As Sandy pounded down on the East Coast last year, New York City and other major urban areas did their best to stay ahead of the storm and tackle the many emergency situations arising, from fallen trees to individuals trapped in their homes. But as with any major disaster, there were plenty of unforeseen problems, and plenty of room for improvement. Particularly, cities were having problems keeping the lines of communication open so the most endangered citizens could get the help they need from a force of first responders pushed to the limits of its capacity.
At the height of the storm, NYC’s 911 switchboard was receiving 20,000 calls an hour, many of which were not emergencies. The call volume led to slow response times and a lack of prioritization; there was no way to distinguish calls for downed tree branches from people in life-threatening situations. An important first step for future preparation is better educating citizens about what qualifies as a 911 call and what can be relegated to a non-emergency 311 call, an effort the city is undertaking now. NYC has been running a well-established 311 program for years now to provide a non-emergency line of communication to get faster responses from government agencies about smaller issues. However, at this moment of crisis, many were falling back on the 911 switchboard, considering it a faster and more direct way to get their problems resolved. In these efforts to encourage citizens to utilize 311 services even in the turmoil of a disaster, can we actually incentivize 311 as a more effective way to get certain kinds of problems resolved, and open up additional channels like texting and tweeting as functional reporting mechanisms?
Many cities have started to analyze their 311 calls as a terrific source of data, building a more complete picture of how problems are spread across the urban fabric and how the city might tackle them more efficiently. This analysis is more oriented towards long-term responses. The accumulation of the slow flow of information generated by 311 calls shows patterns emerging that might otherwise remain undetected. So, how can we use data analysis to leverage 311 calls at a time of disaster to determine what kind of patterns and crises are emerging and direct first responders? As part of a public information campaign to inform citizens of their options for contacting the government during times of disaster, improving the analysis of 311 calls and messages coming in could serve double duty by making it a more attractive option for citizens reporting non-emergency situations, shifting some of the demand off of 911 lines.
In these efforts to encourage citizens to utilize 311 services even in the turmoil of a disaster, can we actually incentivize 311 as a more effective way to get certain kinds of problems resolved, and open up additional channels like texting and tweeting as functional reporting mechanisms?
A private-sector solution now being implemented can help serve as a model for this public-sector application. IBM recently started working with Security First Insurance, a Florida private insurance company, to preemptively react to the volume of customer correspondence during natural disasters. When a hurricane hits Florida, the number of claims to insurance companies increases exponentially. For a company, just as for government agencies, it often becomes difficult during a storm to discern relative levels of damage and urgency and to prioritize resources and claims as the calls, emails, and claims start flooding in. With the help of IBM, this company is using text and data analytics to perform a first pass of every form of communication a customer might use to get in touch with the company – email, Twitter, Facebook, etc. – both relieving phone lines and enabling a faster and more efficient claims process to help those affected by a hurricane or other disaster.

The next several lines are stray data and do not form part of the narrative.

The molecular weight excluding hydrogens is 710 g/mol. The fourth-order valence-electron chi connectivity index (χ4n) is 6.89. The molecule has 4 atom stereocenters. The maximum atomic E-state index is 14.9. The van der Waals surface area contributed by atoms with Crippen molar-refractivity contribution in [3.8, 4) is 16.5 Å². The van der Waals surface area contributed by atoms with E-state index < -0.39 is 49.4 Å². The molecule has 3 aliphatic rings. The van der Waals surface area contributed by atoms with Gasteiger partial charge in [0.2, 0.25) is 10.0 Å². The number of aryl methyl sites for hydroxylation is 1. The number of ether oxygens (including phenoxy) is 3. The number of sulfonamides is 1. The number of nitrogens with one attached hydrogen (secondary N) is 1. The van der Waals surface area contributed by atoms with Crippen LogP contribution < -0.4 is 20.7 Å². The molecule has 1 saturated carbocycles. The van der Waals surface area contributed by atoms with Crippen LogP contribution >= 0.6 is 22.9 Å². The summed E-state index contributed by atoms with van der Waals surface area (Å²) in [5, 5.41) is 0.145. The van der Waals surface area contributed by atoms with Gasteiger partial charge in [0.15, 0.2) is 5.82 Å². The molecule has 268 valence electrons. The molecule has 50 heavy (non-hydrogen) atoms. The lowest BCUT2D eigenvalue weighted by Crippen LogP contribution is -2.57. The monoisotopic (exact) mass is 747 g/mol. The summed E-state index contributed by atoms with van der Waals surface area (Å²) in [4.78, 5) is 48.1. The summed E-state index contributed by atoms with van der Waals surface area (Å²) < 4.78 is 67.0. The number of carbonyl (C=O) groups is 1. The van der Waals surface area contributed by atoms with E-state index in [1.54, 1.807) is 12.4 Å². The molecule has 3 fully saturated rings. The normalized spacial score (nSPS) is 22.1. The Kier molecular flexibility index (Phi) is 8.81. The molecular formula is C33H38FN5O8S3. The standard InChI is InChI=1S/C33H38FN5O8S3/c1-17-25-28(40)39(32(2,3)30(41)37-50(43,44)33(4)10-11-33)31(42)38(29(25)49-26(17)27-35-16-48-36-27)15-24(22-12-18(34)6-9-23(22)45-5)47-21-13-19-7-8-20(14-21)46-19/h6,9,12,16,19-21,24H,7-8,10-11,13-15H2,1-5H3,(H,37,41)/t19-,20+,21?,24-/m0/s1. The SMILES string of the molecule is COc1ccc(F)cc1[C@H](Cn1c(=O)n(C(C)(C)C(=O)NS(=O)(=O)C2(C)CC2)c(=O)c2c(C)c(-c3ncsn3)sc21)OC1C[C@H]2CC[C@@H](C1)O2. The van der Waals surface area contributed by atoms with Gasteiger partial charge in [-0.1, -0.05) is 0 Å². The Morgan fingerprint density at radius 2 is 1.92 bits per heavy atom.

Some cities like NYC already allow citizens to text 311 to get answers to their questions and send in complaints. What if this service was shifted to function primarily as a reporting mechanism, especially at times of disaster when city services and 911 and 311 phone lines are becoming overwhelmed? Even if an immediate answer isn’t guaranteed, text and data analytics of 311 texts, calls, and social media posts could allow these services to give first responders a better picture of where to focus their efforts. Citizens should be informed that any communication they send to the government would be registered in this way, bringing attention to their particular problems as well as those of their neighbors, while enhancing the entire city’s response capacity. Disaster response could become a group effort as well as more targeted, responsive, and preemptive, and 911 lines could be kept open for incoming calls that qualify as true emergencies. Data from both 911 and 311 systems could even be synthesized to provide additional insights – completing the picture using both sources as well as possibly providing substance for a behavioral analysis of how and why citizens route their interaction with the government through 911, 311, or other means.
Through additional tools and technologies, cities could refine their disaster response and information-collecting mechanisms by improving the way citizens funnel their communications through 911 and 311 lines. While it has a different primary purpose, 311 needs to be considered no ‘lesser’ of a means of communication, and through data accumulation and analytics could serve as a better means to resolve certain kinds of issues during disasters. Governments need to consider not just how to push citizens to voluntarily route their needs through the 311 line, but also how to pull them to it with a different kind of service rather than simply a watered-down 911 line.